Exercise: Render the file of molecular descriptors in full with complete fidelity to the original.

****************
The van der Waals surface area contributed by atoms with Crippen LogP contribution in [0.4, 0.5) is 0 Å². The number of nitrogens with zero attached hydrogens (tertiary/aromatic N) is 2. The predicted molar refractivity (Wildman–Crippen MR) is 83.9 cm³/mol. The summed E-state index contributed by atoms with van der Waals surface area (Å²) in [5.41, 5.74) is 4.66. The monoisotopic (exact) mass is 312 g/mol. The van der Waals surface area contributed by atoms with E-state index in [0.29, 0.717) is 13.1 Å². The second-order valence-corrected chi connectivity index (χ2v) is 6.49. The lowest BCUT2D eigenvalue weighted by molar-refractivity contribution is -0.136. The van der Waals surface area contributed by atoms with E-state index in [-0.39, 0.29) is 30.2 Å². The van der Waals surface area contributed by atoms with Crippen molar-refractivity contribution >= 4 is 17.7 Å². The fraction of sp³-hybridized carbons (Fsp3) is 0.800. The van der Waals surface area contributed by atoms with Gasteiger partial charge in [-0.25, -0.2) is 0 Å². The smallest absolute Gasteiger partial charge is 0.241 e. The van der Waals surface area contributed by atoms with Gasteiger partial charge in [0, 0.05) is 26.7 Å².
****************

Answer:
The van der Waals surface area contributed by atoms with Crippen LogP contribution in [0.4, 0.5) is 0 Å². The number of nitrogens with zero attached hydrogens (tertiary/aromatic N) is 2. The predicted molar refractivity (Wildman–Crippen MR) is 83.9 cm³/mol. The summed E-state index contributed by atoms with van der Waals surface area (Å²) in [5.41, 5.74) is 4.66. The monoisotopic (exact) mass is 312 g/mol. The van der Waals surface area contributed by atoms with E-state index in [0.29, 0.717) is 13.1 Å². The second-order valence-corrected chi connectivity index (χ2v) is 6.49. The lowest BCUT2D eigenvalue weighted by molar-refractivity contribution is -0.136. The van der Waals surface area contributed by atoms with E-state index in [-0.39, 0.29) is 30.2 Å². The van der Waals surface area contributed by atoms with Crippen molar-refractivity contribution >= 4 is 17.7 Å². The fraction of sp³-hybridized carbons (Fsp3) is 0.800. The van der Waals surface area contributed by atoms with Gasteiger partial charge in [-0.25, -0.2) is 0 Å². The smallest absolute Gasteiger partial charge is 0.241 e. The van der Waals surface area contributed by atoms with Gasteiger partial charge in [0, 0.05) is 26.7 Å².